LED Cue lights

TimMc

Well-Known Member
Premium Member
Maybe there was a typo somewhere, but I am not embracing using a phone or tablet for the cue light system. You know as well as I do, unicorn burps are becoming scarce.


I would primarily be using RED, maybe I might throw a BLUE or GREEN in there if I needed multiple lights. Like at the automation desk. But, on the deck it's just RED.
Unicorn burps are also subject to interference (the breaking wind is particularly bad)... and keeping domesticated unicorns is typically a zoning violation. :(

The color comment was aimed at Jay's post about the number of colors available with the LED bars he was showing.
 

Aaron S.

Active Member
Unicorn burps are also subject to interference (the breaking wind is particularly bad)... and keeping domesticated unicorns is typically a zoning violation. :(

The color comment was aimed at Jay's post about the number of colors available with the LED bars he was showing.
That’s why I’m not wanting to use unicorn burps for my cue light system.

After I replied to the color comment I realized it wasn’t actually intended for me.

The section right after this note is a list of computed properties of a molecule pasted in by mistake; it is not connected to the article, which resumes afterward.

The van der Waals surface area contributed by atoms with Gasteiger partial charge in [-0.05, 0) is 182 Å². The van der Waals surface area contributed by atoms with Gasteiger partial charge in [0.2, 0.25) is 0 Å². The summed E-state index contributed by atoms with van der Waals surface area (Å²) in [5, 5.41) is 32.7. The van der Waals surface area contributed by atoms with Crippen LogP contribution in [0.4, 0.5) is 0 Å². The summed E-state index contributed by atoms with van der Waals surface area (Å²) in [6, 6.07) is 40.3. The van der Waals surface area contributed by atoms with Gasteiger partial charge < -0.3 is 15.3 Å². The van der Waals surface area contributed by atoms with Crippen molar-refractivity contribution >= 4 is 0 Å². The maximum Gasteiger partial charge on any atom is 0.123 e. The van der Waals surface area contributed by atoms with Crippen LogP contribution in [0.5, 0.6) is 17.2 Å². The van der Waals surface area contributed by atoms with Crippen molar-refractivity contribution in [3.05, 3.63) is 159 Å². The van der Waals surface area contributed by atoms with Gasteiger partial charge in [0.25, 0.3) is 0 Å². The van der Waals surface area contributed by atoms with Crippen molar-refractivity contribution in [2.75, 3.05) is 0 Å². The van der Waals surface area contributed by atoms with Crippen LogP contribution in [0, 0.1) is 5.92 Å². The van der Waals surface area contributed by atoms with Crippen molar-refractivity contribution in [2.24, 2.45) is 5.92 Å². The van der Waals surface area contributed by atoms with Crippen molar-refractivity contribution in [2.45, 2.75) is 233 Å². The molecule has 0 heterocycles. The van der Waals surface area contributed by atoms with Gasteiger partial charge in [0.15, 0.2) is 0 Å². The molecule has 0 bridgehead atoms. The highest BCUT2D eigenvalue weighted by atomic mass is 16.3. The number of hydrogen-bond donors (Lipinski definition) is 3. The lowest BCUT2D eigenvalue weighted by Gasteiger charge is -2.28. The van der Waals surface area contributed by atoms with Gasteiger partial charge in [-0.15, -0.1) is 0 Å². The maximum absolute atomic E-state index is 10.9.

Aaron S.

Active Member
Hi Aaron S - have you read my query and related thread about this? I have gone through this heartache aswell
https://www.controlbooth.com/threads/cue-lights-rf-or-cabled-or-what.47826/

At the moment I use a cheap 6-channel dmx dimmer with the dmx signal going into a dmx transmitter.
Down at the hot end I have a dmx receiver (Don't forget to use an unsed dmx channel) that is attached into a dmx 4 channel dimmer.
I currently have three cue lights that are 15w pygmy bulbs in a bulb holder with a mains socket. I plug the mains socket into the dmx dimmer. KERCHING!!!
This is all a bit overkill, but it is spare stock that I have so the whole project cost me lest than £20 / $25?

Hope this helps - tell us how you get on please :¬)

Cheers
Red
I have taken a look at that thread. It did get my mind turning a bit, but my issue is size of controller, and number of lights. I need at a minimum 9, and I'm looking to get at least 12. I'd also like for it all to run off of cat5. I have network ports all over my building and being able to tap in anywhere would save cable, and greatly improve places I can put them.